Wagging tongues of neighbors should not disturb her family’s status when a woman earns more than her husband. Usha behaves unpretentiously so nobody finds out the money she makes. This 30-year-Old’s spunk in zigzagging through a restrictive social system makes her a role model for millions of aspiring young girls in India.

Her father had 14 cows and 9 children; he raised his family from milking cows and selling milk. Usha schooled upto Class 7, but stopped when her father died; 6 years later her mother passed away. Her elder siblings arranged her marriage to a factory worker 5 years ago. Her husband’s take home salary is Rs 20,000 per month. Usha learnt to drive the scooter they bought after marriage. One day a neighborhood girl asked her for scooter driving lessons. The girl subsequently got a license. Next, her friend came to Usha, and soon word-of-mouth spread. So Usha started scooter training classes for women only. It’s really creditable that she commands a rate of Rs 350 per hour, higher than professional training schools because she teaches with passion and engagement. Students spend upto Rs 7000 over 3 months. Usha says with spectacular confidence that she’ll continue to acquire 7 to 10 students every month.

Before marriage Usha was helping a reputed landscaping professional. She learnt gardening and has diversified into this profession. She’s independently picked up customers whose lawns she manicures, hedges she trims, perennials and trees she nurtures, and garden beds she fills with seasonal flowers and vegetables. She manages her business with broken English, broken Hindi and an array of South Indian languages. Her strongest work tool is her discipline with time commitment, precision and refinement. As I was curious, she confided that except for her husband, she keeps it a secret that she makes Rs 100,000 per month. From this she spends about Rs 40,000 for petrol and garden labour, paying Rs 500 a day for superior skills, Rs 250 for basic labor. With no educational degree, Usha’s ambition is for her two toddlers to become an engineer and doctor. She wants them to be proud professionals, and not hide behind society’s expectations, the way she’s doing today.

As she took leave, the jeans-and-kurti clad Usha took another leap, not figuratively, but onto a new 150cc motorbike. Smiling brightly she admitted she’s crazy about this heavy vehicle bought in her husband’s name as his permanent factory job entitles him a bank loan. She loves the control she exercises when speeding. Her business will increase she says as women driving motorbikes is a growing new market demand. She latched on her helmet, revved up the engine, and vrrroooommed off, leaving me in admiration of her entrepreneurial spirit. Not only does she earn, with pure guts, triple her husband’s salary, she’s continuously ideating on how to augment her revenue.

Why am I writing about Usha? Because hers is a sparkling example of what women with sheer willpower and scant education can do. The only encouragement they need is non-interference, no rules to block their dream. Usha’s self-taught PR proficiency in handling clients is amazing, as though the hospitality industry trained her in soft-skills. If socially neglected women can rise through their own initiative, it’s a brilliant sign of our times. Usha has no inferiority complex that the mainstream employment market passed her by. She has ingeniously overcome repression faced by women.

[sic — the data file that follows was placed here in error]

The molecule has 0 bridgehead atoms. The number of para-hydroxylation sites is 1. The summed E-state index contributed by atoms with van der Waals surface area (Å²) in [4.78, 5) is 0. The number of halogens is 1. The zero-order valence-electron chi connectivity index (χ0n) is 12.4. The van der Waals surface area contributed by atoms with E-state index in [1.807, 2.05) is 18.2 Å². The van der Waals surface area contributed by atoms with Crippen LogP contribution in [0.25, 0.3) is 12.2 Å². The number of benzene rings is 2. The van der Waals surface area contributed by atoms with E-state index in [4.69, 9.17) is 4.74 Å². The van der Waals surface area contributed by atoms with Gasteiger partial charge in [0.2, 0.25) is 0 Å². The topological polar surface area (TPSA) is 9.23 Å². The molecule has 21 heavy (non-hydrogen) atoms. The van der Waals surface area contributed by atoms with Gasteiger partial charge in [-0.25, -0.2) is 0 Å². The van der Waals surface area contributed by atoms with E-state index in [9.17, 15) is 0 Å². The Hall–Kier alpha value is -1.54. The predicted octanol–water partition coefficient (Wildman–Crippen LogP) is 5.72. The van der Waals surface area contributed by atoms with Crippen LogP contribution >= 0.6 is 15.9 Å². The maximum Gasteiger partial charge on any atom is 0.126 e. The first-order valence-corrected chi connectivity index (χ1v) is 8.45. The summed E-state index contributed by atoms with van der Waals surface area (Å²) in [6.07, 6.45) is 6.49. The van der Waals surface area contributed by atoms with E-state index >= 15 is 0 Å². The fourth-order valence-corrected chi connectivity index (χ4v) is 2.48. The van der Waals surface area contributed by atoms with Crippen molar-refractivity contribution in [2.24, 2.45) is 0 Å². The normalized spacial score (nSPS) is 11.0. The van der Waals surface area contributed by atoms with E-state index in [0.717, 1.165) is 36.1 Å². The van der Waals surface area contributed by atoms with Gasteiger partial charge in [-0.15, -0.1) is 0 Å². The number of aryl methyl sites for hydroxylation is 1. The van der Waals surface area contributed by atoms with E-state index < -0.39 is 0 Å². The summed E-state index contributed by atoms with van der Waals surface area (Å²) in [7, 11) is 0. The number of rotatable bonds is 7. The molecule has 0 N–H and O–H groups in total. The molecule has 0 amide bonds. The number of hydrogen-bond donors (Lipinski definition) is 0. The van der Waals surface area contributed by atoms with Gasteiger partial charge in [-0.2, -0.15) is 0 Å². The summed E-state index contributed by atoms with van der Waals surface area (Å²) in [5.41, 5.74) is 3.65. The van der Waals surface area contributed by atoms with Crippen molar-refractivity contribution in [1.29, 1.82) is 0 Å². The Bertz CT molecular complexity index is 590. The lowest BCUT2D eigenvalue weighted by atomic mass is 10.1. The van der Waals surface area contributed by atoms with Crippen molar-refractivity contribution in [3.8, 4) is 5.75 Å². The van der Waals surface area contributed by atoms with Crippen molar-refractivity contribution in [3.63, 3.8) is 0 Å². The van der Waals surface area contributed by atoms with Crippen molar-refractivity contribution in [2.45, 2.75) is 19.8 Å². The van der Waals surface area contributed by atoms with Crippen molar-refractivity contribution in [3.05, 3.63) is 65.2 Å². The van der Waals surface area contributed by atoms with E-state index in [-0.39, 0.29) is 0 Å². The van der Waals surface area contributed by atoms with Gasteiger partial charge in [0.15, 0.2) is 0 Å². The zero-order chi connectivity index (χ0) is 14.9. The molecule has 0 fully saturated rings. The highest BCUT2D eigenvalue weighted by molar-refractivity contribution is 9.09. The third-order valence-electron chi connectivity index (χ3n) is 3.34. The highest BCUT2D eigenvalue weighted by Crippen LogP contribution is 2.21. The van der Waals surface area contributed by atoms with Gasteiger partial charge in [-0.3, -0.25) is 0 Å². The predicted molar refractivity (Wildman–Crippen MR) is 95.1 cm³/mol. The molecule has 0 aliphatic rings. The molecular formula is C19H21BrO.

Corporate house discussions on International Women’s Day veered around how “women should not watch the clock for 6pm as that displays insincerity at work, they should not be too emotional as that portrays gender weakness at the workplace.” I totally disagree with both stances. Women return home to start another full time job of childcare, cooking and cleaning up after everyone’s gone to bed. Men and women’s emotional quotient is not comparable. Women’s inbuilt biological sensitivity, including a baby growing in the womb for 270 days, requires love and patience of a degree incomprehensible by men. If women consider that burdensome, human society will shrink. So how can we ask women to bury emotion at work? It’s more productive to teach men to accept women’s emotion more positively, and train women to handle insensate male colleagues.

There’s ample evidence of women’s performance at critical times. In a World War I documentary film, an elderly French woman recounted her wartime nursing experience of how she excessively poured affection like a real lover on a devastated British soldier who’d lost his leg to keep his mental stamina up. During World War II, one third of US government jobs were held by women. Unfortunately, as per Washington State Historical Society, “Most were forced to leave because their service was only considered necessary while men were away at war.”

Men in patriarchal cultures have formulated social systems to their advantage. When women like Usha are taking responsibility of modern day hunting-gathering, it’s time to recognize them. If men cannot muster enough guts to admit women can have caliber, they should at least not come in the way of women’s aspiration in life.

To download above article in PDF Earning more, but secretly

Financial Express link:http://www.indianexpress.com/news/earning-more-but-secretly/1089180/0

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Mar
10
Posted on 10-03-2013
Filed Under (WOMAN) by Shombit

From Discomfort Zone column by Shombit Sengupta in Financial Express and Indian Express

From my experience of conducting executive training workshops on selling automobiles, I can genuinely empathize with the tension the salesperson goes through. In India, the world’s most heterogeneous society, not a single customer buys a car in one visit.